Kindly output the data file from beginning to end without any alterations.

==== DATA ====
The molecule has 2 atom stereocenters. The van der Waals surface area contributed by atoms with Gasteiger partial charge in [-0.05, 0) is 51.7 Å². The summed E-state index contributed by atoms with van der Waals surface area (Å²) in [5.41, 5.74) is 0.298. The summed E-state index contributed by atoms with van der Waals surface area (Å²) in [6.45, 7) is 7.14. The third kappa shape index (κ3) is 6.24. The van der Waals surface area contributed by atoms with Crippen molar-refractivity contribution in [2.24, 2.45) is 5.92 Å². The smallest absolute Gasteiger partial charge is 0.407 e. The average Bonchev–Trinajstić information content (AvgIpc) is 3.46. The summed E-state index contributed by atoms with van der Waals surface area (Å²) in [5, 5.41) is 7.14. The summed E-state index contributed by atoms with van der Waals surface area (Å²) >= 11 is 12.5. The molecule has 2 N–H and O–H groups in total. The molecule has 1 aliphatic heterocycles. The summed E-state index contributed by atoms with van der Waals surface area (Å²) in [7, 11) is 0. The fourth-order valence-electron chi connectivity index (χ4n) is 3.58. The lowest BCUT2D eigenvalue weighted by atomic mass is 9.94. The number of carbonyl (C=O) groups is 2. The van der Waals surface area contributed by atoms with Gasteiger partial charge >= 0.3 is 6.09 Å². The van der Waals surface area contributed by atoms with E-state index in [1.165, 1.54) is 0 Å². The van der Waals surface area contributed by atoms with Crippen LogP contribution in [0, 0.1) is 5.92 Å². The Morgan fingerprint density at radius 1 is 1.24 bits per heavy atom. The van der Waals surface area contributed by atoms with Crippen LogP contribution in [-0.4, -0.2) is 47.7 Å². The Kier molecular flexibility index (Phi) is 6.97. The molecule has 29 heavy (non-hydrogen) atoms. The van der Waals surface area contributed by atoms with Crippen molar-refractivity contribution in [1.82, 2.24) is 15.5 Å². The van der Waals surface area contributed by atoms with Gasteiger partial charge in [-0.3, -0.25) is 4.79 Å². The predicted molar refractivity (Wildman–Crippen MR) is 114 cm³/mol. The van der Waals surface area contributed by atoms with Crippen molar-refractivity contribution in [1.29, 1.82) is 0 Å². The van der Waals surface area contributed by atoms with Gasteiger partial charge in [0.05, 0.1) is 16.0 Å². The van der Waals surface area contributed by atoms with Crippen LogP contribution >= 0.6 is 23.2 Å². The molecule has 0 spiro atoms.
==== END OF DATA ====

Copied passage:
The molecule has 2 atom stereocenters. The van der Waals surface area contributed by atoms with Gasteiger partial charge in [-0.05, 0) is 51.7 Å². The summed E-state index contributed by atoms with van der Waals surface area (Å²) in [5.41, 5.74) is 0.298. The summed E-state index contributed by atoms with van der Waals surface area (Å²) in [6.45, 7) is 7.14. The third kappa shape index (κ3) is 6.24. The van der Waals surface area contributed by atoms with Crippen molar-refractivity contribution in [2.24, 2.45) is 5.92 Å². The smallest absolute Gasteiger partial charge is 0.407 e. The average Bonchev–Trinajstić information content (AvgIpc) is 3.46. The summed E-state index contributed by atoms with van der Waals surface area (Å²) in [5, 5.41) is 7.14. The summed E-state index contributed by atoms with van der Waals surface area (Å²) >= 11 is 12.5. The molecule has 2 N–H and O–H groups in total. The molecule has 1 aliphatic heterocycles. The summed E-state index contributed by atoms with van der Waals surface area (Å²) in [7, 11) is 0. The fourth-order valence-electron chi connectivity index (χ4n) is 3.58. The lowest BCUT2D eigenvalue weighted by atomic mass is 9.94. The number of carbonyl (C=O) groups is 2. The van der Waals surface area contributed by atoms with Gasteiger partial charge >= 0.3 is 6.09 Å². The van der Waals surface area contributed by atoms with E-state index in [1.165, 1.54) is 0 Å². The van der Waals surface area contributed by atoms with Crippen LogP contribution in [0, 0.1) is 5.92 Å². The Morgan fingerprint density at radius 1 is 1.24 bits per heavy atom. The van der Waals surface area contributed by atoms with Crippen LogP contribution in [-0.4, -0.2) is 47.7 Å². The Kier molecular flexibility index (Phi) is 6.97. The molecule has 29 heavy (non-hydrogen) atoms. The van der Waals surface area contributed by atoms with Crippen molar-refractivity contribution in [1.82, 2.24) is 15.5 Å². The van der Waals surface area contributed by atoms with Gasteiger partial charge in [-0.3, -0.25) is 4.79 Å². The predicted molar refractivity (Wildman–Crippen MR) is 114 cm³/mol. The van der Waals surface area contributed by atoms with Crippen molar-refractivity contribution in [1.29, 1.82) is 0 Å². The van der Waals surface area contributed by atoms with Gasteiger partial charge in [0.05, 0.1) is 16.0 Å². The van der Waals surface area contributed by atoms with Crippen LogP contribution >= 0.6 is 23.2 Å². The molecule has 0 spiro atoms.